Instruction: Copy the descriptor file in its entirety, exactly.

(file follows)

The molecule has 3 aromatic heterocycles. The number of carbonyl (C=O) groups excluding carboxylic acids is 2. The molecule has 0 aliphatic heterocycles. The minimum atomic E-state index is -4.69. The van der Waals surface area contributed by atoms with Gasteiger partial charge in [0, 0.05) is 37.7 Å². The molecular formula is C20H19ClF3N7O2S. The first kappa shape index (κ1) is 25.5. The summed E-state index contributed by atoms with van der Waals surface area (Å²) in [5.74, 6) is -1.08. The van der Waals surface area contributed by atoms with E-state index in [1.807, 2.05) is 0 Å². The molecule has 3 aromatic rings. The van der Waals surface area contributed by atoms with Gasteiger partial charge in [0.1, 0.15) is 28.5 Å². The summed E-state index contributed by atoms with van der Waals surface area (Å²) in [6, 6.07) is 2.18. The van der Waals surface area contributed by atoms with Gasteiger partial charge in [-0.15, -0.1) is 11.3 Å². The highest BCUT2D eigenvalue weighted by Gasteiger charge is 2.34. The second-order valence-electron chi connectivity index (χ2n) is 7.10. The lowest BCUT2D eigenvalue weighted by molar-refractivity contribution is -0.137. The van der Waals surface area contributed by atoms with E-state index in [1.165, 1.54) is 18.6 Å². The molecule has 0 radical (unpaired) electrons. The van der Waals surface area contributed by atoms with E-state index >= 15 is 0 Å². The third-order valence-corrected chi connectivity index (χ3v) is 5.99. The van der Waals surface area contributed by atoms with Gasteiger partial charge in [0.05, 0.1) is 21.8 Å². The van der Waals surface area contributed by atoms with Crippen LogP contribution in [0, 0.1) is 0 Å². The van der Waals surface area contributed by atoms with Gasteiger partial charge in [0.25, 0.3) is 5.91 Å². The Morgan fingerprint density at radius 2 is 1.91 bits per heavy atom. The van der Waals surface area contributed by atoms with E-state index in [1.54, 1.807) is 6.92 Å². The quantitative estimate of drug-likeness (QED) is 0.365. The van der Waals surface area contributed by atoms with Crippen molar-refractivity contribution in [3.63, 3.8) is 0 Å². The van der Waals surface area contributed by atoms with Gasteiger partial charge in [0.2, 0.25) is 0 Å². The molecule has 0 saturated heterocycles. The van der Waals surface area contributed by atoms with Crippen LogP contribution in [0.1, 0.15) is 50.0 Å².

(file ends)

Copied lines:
The molecule has 3 aromatic heterocycles. The number of carbonyl (C=O) groups excluding carboxylic acids is 2. The molecule has 0 aliphatic heterocycles. The minimum atomic E-state index is -4.69. The van der Waals surface area contributed by atoms with Gasteiger partial charge in [0, 0.05) is 37.7 Å². The molecular formula is C20H19ClF3N7O2S. The first kappa shape index (κ1) is 25.5. The summed E-state index contributed by atoms with van der Waals surface area (Å²) in [5.74, 6) is -1.08. The van der Waals surface area contributed by atoms with E-state index in [1.807, 2.05) is 0 Å². The molecule has 3 aromatic rings. The van der Waals surface area contributed by atoms with Gasteiger partial charge in [0.1, 0.15) is 28.5 Å². The summed E-state index contributed by atoms with van der Waals surface area (Å²) in [6, 6.07) is 2.18. The van der Waals surface area contributed by atoms with Gasteiger partial charge in [-0.15, -0.1) is 11.3 Å². The highest BCUT2D eigenvalue weighted by Gasteiger charge is 2.34. The second-order valence-electron chi connectivity index (χ2n) is 7.10. The lowest BCUT2D eigenvalue weighted by molar-refractivity contribution is -0.137. The van der Waals surface area contributed by atoms with E-state index in [1.165, 1.54) is 18.6 Å². The molecule has 0 radical (unpaired) electrons. The van der Waals surface area contributed by atoms with E-state index >= 15 is 0 Å². The third-order valence-corrected chi connectivity index (χ3v) is 5.99. The van der Waals surface area contributed by atoms with Gasteiger partial charge in [0.05, 0.1) is 21.8 Å². The van der Waals surface area contributed by atoms with Crippen LogP contribution in [0, 0.1) is 0 Å². The van der Waals surface area contributed by atoms with Gasteiger partial charge in [0.25, 0.3) is 5.91 Å². The Morgan fingerprint density at radius 2 is 1.91 bits per heavy atom. The van der Waals surface area contributed by atoms with E-state index in [1.54, 1.807) is 6.92 Å². The quantitative estimate of drug-likeness (QED) is 0.365. The van der Waals surface area contributed by atoms with Crippen molar-refractivity contribution in [3.63, 3.8) is 0 Å². The van der Waals surface area contributed by atoms with Gasteiger partial charge in [0.2, 0.25) is 0 Å². The molecule has 0 saturated heterocycles. The van der Waals surface area contributed by atoms with Crippen LogP contribution in [0.1, 0.15) is 50.0 Å².